The Sarbanes-Oxley Act
of 2002, or “SOX”
When Congress passed the Sarbanes-Oxley Act of 2002 in response to well-publicized financial fraud at a number of major U.S. corporations, its intent was to institute reforms in corporate governance that would allow for greater transparency to investors. In doing so, the new law unleashed a panoply of corporate obligations and responsibilities, many of which impacted the day-to-day conduct of employees of publicly traded companies.
When most U.S. workers hear the name Sarbanes-Oxley, or “SOX” as it’s often abbreviated, the first thing that comes to mind is financial and operational controls and disclosure requirements. And while financial measures and reforms in corporate governance standards make up a majority of SOX initiatives, documented codes of ethics are also a mainstay of the act.
To comply with the law, publicly traded companies must publish a Code of Conduct and Ethics, often referred to as a business conduct statement that, in turn, must be proactively communicated to all employees.
That “proactive communication” typically comes in the form of mandatory training and employee and director certification, and here’s why it’s so critical: When SOX was passed, it had teeth. After the great stock market crash of 2000–2003 when millions of investors lost trillions of dollars in the equities market, having depended in good faith on falsified corporate financial statements, Congress made sure that any public companies that failed to comply with SOX reporting requirements would face stiff consequences.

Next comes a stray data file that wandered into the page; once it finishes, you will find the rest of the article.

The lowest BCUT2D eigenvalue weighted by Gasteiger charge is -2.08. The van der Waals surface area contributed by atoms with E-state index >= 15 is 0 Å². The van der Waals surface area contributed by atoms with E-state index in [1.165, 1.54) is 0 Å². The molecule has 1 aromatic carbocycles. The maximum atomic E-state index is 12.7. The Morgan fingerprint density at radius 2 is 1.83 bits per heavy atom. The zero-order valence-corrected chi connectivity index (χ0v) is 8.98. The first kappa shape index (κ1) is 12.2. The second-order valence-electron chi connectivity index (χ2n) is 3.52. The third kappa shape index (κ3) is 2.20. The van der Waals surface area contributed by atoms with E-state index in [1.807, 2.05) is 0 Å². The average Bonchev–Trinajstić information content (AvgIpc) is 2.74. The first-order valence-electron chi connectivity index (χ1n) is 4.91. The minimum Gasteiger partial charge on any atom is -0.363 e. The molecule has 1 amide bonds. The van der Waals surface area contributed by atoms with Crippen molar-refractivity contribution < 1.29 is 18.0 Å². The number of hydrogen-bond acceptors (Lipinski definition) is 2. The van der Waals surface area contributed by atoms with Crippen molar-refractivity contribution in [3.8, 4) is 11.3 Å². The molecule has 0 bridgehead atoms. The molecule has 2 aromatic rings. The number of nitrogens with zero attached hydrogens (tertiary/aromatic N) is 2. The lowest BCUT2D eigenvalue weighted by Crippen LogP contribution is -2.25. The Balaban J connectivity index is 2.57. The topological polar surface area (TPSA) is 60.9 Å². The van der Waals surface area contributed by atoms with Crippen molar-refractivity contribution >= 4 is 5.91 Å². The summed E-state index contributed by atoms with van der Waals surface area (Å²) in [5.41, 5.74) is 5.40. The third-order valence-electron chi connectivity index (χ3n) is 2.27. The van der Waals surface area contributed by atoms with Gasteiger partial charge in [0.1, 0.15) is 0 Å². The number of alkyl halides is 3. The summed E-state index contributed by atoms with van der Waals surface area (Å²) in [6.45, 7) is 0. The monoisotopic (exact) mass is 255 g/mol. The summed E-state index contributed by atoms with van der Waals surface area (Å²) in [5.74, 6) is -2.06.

Specifically, the average SOX fine costs companies $1.5 million. More significantly, CEOs and CFOs could face penalties of up to $1 million and/or imprisonment for up to ten years for something known as “defective certification.” Defective certification means that the CEO either knew or should have known about the inaccuracy in the company’s filed financial statement but failed to correct it. In addition, CEOs and CFOs could face penalties of up to $5 million and/or imprisonment for up to twenty years for “willful noncompliance,” or fraud. Because CEOs and CFOs were made criminally liable, American corporations no doubt took notice and rolled out ethics and compliance programs in all worldwide locations at an unprecedented pace.